He won his 300th on August 5, 2007 in Wrigley Field. It’s very possible that we’ll never see, in our lifetime, another pitcher reach that milestone in a Mets uniform.
What most people remember about that season, however, is Glavine’s final start as a Met. September 30, 2007 was every bit as painful as March 31, 2003—and then some. Glavine retired exactly one batter in surrendering seven earned runs. The Mets went on to lose 8–1 and miss out on the playoffs, completing an epic September collapse.
Mets fans were not in a forgiving mood after that game, understandably so, and Glavine did the right thing in declining, at age 41, his $13 million player option.
Instead he signed a one-year deal with the Braves, and went on to win two more games in his professional career. In hindsight, can we really blame a 41-year-old pitcher clearly at the end of the line for what happened in Game 162 of 2007, or is it more the fault of the team for not having a younger, stronger stopper?
The following year you subtract Tom Glavine from that roster, and add indisputably one of the game’s best pitchers, Johan Santana, and what’s the result? A similar meltdown ensues.
In fact, compare Glavine and Santana’s Mets numbers, both on the diamond and payroll. It’s fairly clear which pitcher gave the organization and fans a better return. And while you’re at it, repeat that exercise with a real fan favorite: Pedro Martinez.
Glavine finished his Mets career 61–56 with a 3.97 ERA. Not outstanding, especially by his standards, but not too bad in a hitter’s era. His 1005 innings pitched, 164 starts, and 61 wins are each 11th best in team history. For a franchise that prides itself on a tradition of pitching excellence, those stats—all accrued after the pitcher’s 37th birthday—are somewhat surprising when compared to other players who spent their prime in Queens.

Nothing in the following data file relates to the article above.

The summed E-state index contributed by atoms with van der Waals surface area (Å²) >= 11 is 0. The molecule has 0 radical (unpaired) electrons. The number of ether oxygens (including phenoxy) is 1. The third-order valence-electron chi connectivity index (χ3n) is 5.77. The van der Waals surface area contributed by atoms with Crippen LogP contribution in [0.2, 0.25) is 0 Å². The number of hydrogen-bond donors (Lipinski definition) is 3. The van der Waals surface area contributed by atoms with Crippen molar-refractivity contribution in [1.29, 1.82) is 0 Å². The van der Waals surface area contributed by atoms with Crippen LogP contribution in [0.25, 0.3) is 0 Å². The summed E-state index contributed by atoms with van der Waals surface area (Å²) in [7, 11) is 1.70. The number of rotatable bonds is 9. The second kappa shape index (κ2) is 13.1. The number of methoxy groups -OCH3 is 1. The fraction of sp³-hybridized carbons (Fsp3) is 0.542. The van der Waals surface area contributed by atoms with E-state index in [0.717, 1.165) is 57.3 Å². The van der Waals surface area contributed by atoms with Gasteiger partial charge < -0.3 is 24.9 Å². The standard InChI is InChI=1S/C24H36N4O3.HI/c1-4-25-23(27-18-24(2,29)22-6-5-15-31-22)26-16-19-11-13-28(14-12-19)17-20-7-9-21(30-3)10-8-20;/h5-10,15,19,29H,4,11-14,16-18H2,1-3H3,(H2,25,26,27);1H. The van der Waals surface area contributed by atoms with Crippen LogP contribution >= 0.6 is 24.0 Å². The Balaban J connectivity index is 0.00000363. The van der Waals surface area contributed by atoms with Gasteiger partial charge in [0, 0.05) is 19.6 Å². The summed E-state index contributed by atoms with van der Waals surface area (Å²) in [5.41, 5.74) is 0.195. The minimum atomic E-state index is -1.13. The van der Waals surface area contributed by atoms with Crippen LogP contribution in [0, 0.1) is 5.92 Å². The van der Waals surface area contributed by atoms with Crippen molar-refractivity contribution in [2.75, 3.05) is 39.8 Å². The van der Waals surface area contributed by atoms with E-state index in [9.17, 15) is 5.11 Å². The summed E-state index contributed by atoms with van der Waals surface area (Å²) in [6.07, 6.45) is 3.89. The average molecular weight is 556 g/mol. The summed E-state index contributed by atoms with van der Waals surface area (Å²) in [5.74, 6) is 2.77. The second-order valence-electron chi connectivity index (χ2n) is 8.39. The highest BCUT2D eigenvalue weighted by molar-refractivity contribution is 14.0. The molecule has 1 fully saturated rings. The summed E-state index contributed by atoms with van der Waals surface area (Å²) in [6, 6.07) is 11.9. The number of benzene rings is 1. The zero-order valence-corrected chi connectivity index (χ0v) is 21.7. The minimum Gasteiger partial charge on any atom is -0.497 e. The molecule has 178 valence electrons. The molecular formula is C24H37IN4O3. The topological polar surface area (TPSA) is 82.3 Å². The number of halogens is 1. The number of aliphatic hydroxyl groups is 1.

Only three southpaws in baseball history have won more games. Maybe we have forgotten, but there was still greatness in number 47, even past his prime.
Glavine was never "Tom Terrific," at least not for us. He never put up a season here as good as Pedro’s best, never threw a no-hitter like Santana. He didn’t have Gooden’s fastball, Seaver’s slider or Pedro’s changeup, but I’m sure a lot of kids out there learned just as much about the game when 47, a true artist, took the mound every fifth day. He was a quiet pillar of a team that went from laughingstock to toast of the town in a four-year span.
Perhaps most of all, he got off to a rocky start in this town but stuck with its tough fans, earning his keep unlike so many other high-priced busts we’ve seen around here.
Yesterday, during his Hall of Fame induction, Glavine made a point of thanking the Mets organization and its fans alongside their Atlanta counterparts. He thanked the Braves trainers, and then Mike Herbst of the Mets. He thanked Atlanta’s legendary pitching coach, Leo Mazzone, and then Rick Peterson of the Mets.
To all the folks associated with the Mets organization, thank you for treating me and my family the way you did. Thank you Fred and Jeff Wilpon for the opportunity to play in New York and for providing the resources so I could experience a post season there. To the fans of New York, thank you so much for your support and ultimately for treating me and my family with so much respect.
For a fan base that feels eternally disrespected, this is the last person to hold a grudge against.
You’d think the team could have at least tweeted a congratulatory message to the Hall of Famer who started four Opening Days and made two All-Star appearances in orange and blue.
Just because you don’t separate on the best of terms, doesn’t mean it wasn’t real while the relationship lasted.